Childhood obesity rates have increased three-fold since 1980 and up to 80% of obese children become obese adults. Since young children are forming habits that they will carry with them into adulthood, preschool represents an ideal setting to instill proper physical activity habits. Therefore, the purpose of this investigation was to assess the amount of physical activity in preschool children during three different recess conditions on separate days: free play, structured play and a control (non-active) condition.
Physical activity levels were measured in preschool children (N = 22) during three, 30-minute recess conditions; control, structured play recess, and free play recess. Children wore accelerometers for the duration the school day (165 minutes) for three days. Accelerometer counts during the recess sessions and for the entire school day were recorded. Each recess condition was completed on a separate day, but all during the same week. After all three recess conditions had been completed; the child was asked which recess period they preferred.
Children accumulated significantly (p = 0.001) more accelerometer counts during recess and for the entire school day in the free play (570 ± 460 counts.min-1 at recess; 632 ± 232 counts.min-1 during school day) and structured (1,416 ± 448 counts.min-1 at recess; 629 ± 200 counts.min-1 during school day) recess conditions versus the control condition (570 ± 460 counts.min -1 at recess; 462 ± 200 counts.min-1 during school day). Accelerometer counts during recess and for the entire school day were not different (p = 0.9) between the free play and structured recess conditions. All children indicated that they preferred either the structured play (55%) or free play (45%) recess conditions over the control recess condition.
Presently both a structured play and free play recess condition were equally successful in increasing physical activity behavior and were preferred versus a non-active recess condition. Providing pre-school children with the opportunity to be physically active during recess successfully increases physical activity during the school day and is preferable to a sedentary recess.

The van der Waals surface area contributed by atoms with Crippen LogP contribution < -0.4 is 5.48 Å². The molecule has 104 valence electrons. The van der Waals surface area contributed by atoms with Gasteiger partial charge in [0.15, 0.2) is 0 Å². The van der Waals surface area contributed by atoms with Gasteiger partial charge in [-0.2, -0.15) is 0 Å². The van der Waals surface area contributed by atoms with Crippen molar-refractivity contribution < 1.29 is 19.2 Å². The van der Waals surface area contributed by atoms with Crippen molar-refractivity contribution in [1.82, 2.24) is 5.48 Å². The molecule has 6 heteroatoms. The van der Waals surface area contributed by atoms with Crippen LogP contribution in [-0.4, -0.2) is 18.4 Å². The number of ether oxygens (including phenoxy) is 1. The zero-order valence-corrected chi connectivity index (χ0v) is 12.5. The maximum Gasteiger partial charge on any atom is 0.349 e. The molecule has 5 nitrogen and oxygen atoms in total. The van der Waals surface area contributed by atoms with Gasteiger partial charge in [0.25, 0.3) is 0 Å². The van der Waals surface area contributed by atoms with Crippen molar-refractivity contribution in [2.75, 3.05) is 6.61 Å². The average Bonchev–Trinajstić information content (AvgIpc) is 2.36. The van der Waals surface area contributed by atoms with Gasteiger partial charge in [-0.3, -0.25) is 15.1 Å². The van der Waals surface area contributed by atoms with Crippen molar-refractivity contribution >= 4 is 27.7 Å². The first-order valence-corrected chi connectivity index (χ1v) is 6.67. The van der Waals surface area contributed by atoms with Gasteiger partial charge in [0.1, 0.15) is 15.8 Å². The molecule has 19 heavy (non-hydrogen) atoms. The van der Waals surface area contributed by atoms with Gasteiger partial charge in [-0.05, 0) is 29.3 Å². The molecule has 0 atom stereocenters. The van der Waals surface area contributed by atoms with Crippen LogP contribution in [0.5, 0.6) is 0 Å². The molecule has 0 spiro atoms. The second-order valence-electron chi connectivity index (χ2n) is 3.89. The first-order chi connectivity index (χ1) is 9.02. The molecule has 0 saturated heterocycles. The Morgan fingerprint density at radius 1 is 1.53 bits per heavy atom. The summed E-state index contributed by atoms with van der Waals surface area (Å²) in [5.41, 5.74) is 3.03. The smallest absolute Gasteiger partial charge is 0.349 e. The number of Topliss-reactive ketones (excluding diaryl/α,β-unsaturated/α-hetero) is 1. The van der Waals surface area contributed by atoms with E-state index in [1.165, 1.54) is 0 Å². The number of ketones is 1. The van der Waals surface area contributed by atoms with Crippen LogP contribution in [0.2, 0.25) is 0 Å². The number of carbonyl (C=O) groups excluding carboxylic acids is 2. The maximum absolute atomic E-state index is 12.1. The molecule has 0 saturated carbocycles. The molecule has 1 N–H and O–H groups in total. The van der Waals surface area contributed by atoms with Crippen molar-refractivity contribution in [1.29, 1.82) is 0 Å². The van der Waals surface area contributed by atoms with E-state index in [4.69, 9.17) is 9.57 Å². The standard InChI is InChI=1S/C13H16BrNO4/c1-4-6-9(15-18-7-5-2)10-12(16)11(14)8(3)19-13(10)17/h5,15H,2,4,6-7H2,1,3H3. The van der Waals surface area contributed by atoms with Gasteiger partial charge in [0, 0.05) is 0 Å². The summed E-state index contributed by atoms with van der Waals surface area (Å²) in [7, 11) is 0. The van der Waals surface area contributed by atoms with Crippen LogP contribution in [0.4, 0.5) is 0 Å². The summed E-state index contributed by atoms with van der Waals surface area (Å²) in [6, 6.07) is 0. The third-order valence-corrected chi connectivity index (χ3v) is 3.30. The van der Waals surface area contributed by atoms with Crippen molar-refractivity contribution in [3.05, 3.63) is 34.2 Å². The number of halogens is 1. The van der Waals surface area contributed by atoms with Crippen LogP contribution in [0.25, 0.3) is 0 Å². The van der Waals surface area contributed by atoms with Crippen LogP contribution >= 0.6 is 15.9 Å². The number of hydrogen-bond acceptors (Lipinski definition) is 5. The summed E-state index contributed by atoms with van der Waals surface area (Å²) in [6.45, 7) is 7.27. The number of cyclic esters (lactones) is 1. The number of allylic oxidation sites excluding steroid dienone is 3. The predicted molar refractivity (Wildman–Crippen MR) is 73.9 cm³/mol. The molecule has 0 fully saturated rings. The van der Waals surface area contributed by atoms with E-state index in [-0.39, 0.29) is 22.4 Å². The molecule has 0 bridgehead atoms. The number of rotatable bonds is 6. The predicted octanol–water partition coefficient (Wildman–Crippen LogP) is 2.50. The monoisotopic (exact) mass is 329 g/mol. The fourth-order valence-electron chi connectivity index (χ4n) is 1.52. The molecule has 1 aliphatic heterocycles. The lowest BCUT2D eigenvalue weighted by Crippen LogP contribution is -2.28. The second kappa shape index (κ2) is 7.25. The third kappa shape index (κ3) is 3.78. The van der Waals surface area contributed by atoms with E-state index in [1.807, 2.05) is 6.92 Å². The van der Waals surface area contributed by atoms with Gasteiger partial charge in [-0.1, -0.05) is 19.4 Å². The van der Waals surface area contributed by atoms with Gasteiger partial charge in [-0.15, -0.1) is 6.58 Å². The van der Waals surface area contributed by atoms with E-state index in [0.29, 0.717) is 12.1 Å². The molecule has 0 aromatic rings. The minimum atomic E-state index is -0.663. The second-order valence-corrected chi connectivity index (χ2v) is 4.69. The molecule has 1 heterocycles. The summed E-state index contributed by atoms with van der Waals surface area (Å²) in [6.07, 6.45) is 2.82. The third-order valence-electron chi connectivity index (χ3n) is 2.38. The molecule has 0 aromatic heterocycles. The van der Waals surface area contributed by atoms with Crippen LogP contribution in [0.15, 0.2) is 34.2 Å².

|Commitee:||Glickman, Ellen, Mitchell, Stephen, Ridgel, Angela|
|School:||Kent State University|
|School Location:||United States -- Ohio|
|Source:||DAI-B 75/08(E), Dissertation Abstracts International|
|Subjects:||Early childhood education, Kinesiology, Physiology|
|Keywords:||Accelerometry, Physical activity, Young children|
Copyright in each Dissertation and Thesis is retained by the author. All Rights Reserved
The supplemental file or files you are about to download were provided to ProQuest by the author as part of a
dissertation or thesis. The supplemental files are provided "AS IS" without warranty. ProQuest is not responsible for the
content, format or impact on the supplemental file(s) on our system. in some cases, the file type may be unknown or
may be a .exe file. We recommend caution as you open such files.
Copyright of the original materials contained in the supplemental file is retained by the author and your access to the
supplemental files is subject to the ProQuest Terms and Conditions of use.
Depending on the size of the file(s) you are downloading, the system may take some time to download them. Please be